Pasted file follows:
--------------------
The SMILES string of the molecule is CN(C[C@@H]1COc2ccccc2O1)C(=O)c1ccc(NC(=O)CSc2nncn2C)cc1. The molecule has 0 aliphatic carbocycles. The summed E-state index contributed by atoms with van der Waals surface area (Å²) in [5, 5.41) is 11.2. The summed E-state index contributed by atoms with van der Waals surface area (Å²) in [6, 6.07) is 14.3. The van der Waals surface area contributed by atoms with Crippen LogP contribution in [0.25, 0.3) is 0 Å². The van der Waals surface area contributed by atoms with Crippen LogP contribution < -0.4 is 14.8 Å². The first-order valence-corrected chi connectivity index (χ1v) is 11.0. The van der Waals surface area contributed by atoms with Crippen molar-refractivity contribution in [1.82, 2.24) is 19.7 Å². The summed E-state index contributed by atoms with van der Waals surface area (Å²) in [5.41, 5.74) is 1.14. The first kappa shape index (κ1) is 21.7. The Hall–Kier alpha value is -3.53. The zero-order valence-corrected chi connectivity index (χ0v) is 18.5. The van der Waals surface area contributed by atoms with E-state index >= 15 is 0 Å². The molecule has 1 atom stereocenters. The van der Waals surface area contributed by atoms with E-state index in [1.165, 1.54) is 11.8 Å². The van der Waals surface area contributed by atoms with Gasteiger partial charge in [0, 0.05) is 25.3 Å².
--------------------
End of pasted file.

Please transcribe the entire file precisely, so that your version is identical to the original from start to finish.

The SMILES string of the molecule is CN(C[C@@H]1COc2ccccc2O1)C(=O)c1ccc(NC(=O)CSc2nncn2C)cc1. The molecule has 0 aliphatic carbocycles. The summed E-state index contributed by atoms with van der Waals surface area (Å²) in [5, 5.41) is 11.2. The summed E-state index contributed by atoms with van der Waals surface area (Å²) in [6, 6.07) is 14.3. The van der Waals surface area contributed by atoms with Crippen LogP contribution in [0.25, 0.3) is 0 Å². The van der Waals surface area contributed by atoms with Crippen LogP contribution < -0.4 is 14.8 Å². The first-order valence-corrected chi connectivity index (χ1v) is 11.0. The van der Waals surface area contributed by atoms with Crippen molar-refractivity contribution in [1.82, 2.24) is 19.7 Å². The summed E-state index contributed by atoms with van der Waals surface area (Å²) in [5.41, 5.74) is 1.14. The first kappa shape index (κ1) is 21.7. The Hall–Kier alpha value is -3.53. The zero-order valence-corrected chi connectivity index (χ0v) is 18.5. The van der Waals surface area contributed by atoms with E-state index >= 15 is 0 Å². The molecule has 1 atom stereocenters. The van der Waals surface area contributed by atoms with E-state index in [1.165, 1.54) is 11.8 Å². The van der Waals surface area contributed by atoms with Gasteiger partial charge in [0, 0.05) is 25.3 Å².